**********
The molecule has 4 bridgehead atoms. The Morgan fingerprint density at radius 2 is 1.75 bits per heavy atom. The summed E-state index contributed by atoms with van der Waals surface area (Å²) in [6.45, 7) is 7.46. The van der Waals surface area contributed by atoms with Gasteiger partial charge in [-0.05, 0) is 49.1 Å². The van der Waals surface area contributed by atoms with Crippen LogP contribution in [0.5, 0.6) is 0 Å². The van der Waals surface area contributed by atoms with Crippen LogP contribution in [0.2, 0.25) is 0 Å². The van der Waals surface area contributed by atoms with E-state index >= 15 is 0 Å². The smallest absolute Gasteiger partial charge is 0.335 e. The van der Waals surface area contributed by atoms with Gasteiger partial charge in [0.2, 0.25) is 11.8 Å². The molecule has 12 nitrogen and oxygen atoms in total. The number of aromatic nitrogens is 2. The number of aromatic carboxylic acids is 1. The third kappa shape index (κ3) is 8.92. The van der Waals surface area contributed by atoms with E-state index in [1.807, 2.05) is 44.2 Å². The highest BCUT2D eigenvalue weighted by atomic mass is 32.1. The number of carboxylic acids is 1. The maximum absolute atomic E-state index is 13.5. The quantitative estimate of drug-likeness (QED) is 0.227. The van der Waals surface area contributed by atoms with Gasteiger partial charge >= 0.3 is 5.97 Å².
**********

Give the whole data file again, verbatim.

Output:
The molecule has 4 bridgehead atoms. The Morgan fingerprint density at radius 2 is 1.75 bits per heavy atom. The summed E-state index contributed by atoms with van der Waals surface area (Å²) in [6.45, 7) is 7.46. The van der Waals surface area contributed by atoms with Gasteiger partial charge in [-0.05, 0) is 49.1 Å². The van der Waals surface area contributed by atoms with Crippen LogP contribution in [0.5, 0.6) is 0 Å². The van der Waals surface area contributed by atoms with Crippen LogP contribution in [0.2, 0.25) is 0 Å². The van der Waals surface area contributed by atoms with E-state index >= 15 is 0 Å². The smallest absolute Gasteiger partial charge is 0.335 e. The van der Waals surface area contributed by atoms with Gasteiger partial charge in [0.2, 0.25) is 11.8 Å². The molecule has 12 nitrogen and oxygen atoms in total. The number of aromatic nitrogens is 2. The number of aromatic carboxylic acids is 1. The third kappa shape index (κ3) is 8.92. The van der Waals surface area contributed by atoms with E-state index in [1.807, 2.05) is 44.2 Å². The highest BCUT2D eigenvalue weighted by atomic mass is 32.1. The number of carboxylic acids is 1. The maximum absolute atomic E-state index is 13.5. The quantitative estimate of drug-likeness (QED) is 0.227. The van der Waals surface area contributed by atoms with Gasteiger partial charge >= 0.3 is 5.97 Å².